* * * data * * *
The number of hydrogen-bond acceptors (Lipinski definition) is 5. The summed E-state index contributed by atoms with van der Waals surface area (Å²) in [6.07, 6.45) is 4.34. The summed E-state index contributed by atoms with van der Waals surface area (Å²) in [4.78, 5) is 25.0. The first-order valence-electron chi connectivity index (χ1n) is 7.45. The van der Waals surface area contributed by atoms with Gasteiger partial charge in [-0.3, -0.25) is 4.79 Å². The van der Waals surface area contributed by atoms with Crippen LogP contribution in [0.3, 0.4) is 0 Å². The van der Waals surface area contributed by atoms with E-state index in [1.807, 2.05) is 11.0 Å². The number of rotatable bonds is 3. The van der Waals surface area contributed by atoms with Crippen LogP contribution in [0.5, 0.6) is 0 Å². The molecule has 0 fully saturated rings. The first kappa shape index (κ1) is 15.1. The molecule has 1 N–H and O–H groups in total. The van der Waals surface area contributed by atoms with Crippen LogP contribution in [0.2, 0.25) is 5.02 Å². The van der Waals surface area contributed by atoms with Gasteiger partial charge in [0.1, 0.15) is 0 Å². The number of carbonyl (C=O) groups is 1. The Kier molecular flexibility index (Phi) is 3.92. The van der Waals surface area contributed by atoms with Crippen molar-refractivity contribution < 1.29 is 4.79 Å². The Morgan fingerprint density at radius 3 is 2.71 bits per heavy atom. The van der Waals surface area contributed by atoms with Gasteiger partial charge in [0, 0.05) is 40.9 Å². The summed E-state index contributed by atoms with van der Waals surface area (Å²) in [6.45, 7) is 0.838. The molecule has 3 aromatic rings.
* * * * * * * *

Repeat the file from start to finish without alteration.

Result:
The number of hydrogen-bond acceptors (Lipinski definition) is 5. The summed E-state index contributed by atoms with van der Waals surface area (Å²) in [6.07, 6.45) is 4.34. The summed E-state index contributed by atoms with van der Waals surface area (Å²) in [4.78, 5) is 25.0. The first-order valence-electron chi connectivity index (χ1n) is 7.45. The van der Waals surface area contributed by atoms with Gasteiger partial charge in [-0.3, -0.25) is 4.79 Å². The van der Waals surface area contributed by atoms with Crippen LogP contribution in [0.3, 0.4) is 0 Å². The van der Waals surface area contributed by atoms with E-state index in [1.807, 2.05) is 11.0 Å². The number of rotatable bonds is 3. The van der Waals surface area contributed by atoms with Crippen LogP contribution in [0.5, 0.6) is 0 Å². The molecule has 0 fully saturated rings. The first kappa shape index (κ1) is 15.1. The molecule has 1 N–H and O–H groups in total. The van der Waals surface area contributed by atoms with Crippen LogP contribution in [0.2, 0.25) is 5.02 Å². The van der Waals surface area contributed by atoms with Gasteiger partial charge in [0.1, 0.15) is 0 Å². The number of carbonyl (C=O) groups is 1. The Kier molecular flexibility index (Phi) is 3.92. The van der Waals surface area contributed by atoms with Crippen molar-refractivity contribution < 1.29 is 4.79 Å². The Morgan fingerprint density at radius 3 is 2.71 bits per heavy atom. The van der Waals surface area contributed by atoms with Gasteiger partial charge in [0, 0.05) is 40.9 Å². The summed E-state index contributed by atoms with van der Waals surface area (Å²) in [6.45, 7) is 0.838. The molecule has 3 aromatic rings.